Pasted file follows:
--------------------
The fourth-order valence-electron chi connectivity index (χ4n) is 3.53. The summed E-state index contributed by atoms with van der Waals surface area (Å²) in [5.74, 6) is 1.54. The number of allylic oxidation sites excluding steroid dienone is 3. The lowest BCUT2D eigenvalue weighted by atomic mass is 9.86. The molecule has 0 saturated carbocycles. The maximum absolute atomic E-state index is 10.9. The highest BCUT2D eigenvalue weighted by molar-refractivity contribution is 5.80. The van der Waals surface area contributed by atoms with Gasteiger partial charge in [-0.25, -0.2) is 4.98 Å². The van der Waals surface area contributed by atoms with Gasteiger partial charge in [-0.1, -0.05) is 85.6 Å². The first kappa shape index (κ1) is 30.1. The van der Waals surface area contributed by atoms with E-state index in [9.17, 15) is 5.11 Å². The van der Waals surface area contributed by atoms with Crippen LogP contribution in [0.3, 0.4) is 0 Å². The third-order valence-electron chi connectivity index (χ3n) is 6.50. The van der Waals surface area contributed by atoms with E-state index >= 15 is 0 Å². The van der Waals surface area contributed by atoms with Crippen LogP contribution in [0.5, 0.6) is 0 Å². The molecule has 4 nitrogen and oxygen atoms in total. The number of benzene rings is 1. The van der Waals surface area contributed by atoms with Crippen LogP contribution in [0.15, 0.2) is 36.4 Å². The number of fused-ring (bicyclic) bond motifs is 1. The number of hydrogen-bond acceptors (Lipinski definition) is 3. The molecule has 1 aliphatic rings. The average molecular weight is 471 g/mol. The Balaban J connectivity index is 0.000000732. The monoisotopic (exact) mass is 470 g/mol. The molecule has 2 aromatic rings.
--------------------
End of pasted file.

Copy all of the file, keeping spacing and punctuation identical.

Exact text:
The fourth-order valence-electron chi connectivity index (χ4n) is 3.53. The summed E-state index contributed by atoms with van der Waals surface area (Å²) in [5.74, 6) is 1.54. The number of allylic oxidation sites excluding steroid dienone is 3. The lowest BCUT2D eigenvalue weighted by atomic mass is 9.86. The molecule has 0 saturated carbocycles. The maximum absolute atomic E-state index is 10.9. The highest BCUT2D eigenvalue weighted by molar-refractivity contribution is 5.80. The van der Waals surface area contributed by atoms with Gasteiger partial charge in [-0.25, -0.2) is 4.98 Å². The van der Waals surface area contributed by atoms with Gasteiger partial charge in [-0.1, -0.05) is 85.6 Å². The first kappa shape index (κ1) is 30.1. The van der Waals surface area contributed by atoms with E-state index in [9.17, 15) is 5.11 Å². The van der Waals surface area contributed by atoms with Crippen LogP contribution in [0.3, 0.4) is 0 Å². The third-order valence-electron chi connectivity index (χ3n) is 6.50. The van der Waals surface area contributed by atoms with E-state index >= 15 is 0 Å². The van der Waals surface area contributed by atoms with Crippen LogP contribution in [0.5, 0.6) is 0 Å². The molecule has 4 nitrogen and oxygen atoms in total. The number of benzene rings is 1. The van der Waals surface area contributed by atoms with Crippen LogP contribution in [0.15, 0.2) is 36.4 Å². The number of fused-ring (bicyclic) bond motifs is 1. The number of hydrogen-bond acceptors (Lipinski definition) is 3. The molecule has 1 aliphatic rings. The average molecular weight is 471 g/mol. The Balaban J connectivity index is 0.000000732. The monoisotopic (exact) mass is 470 g/mol. The molecule has 2 aromatic rings.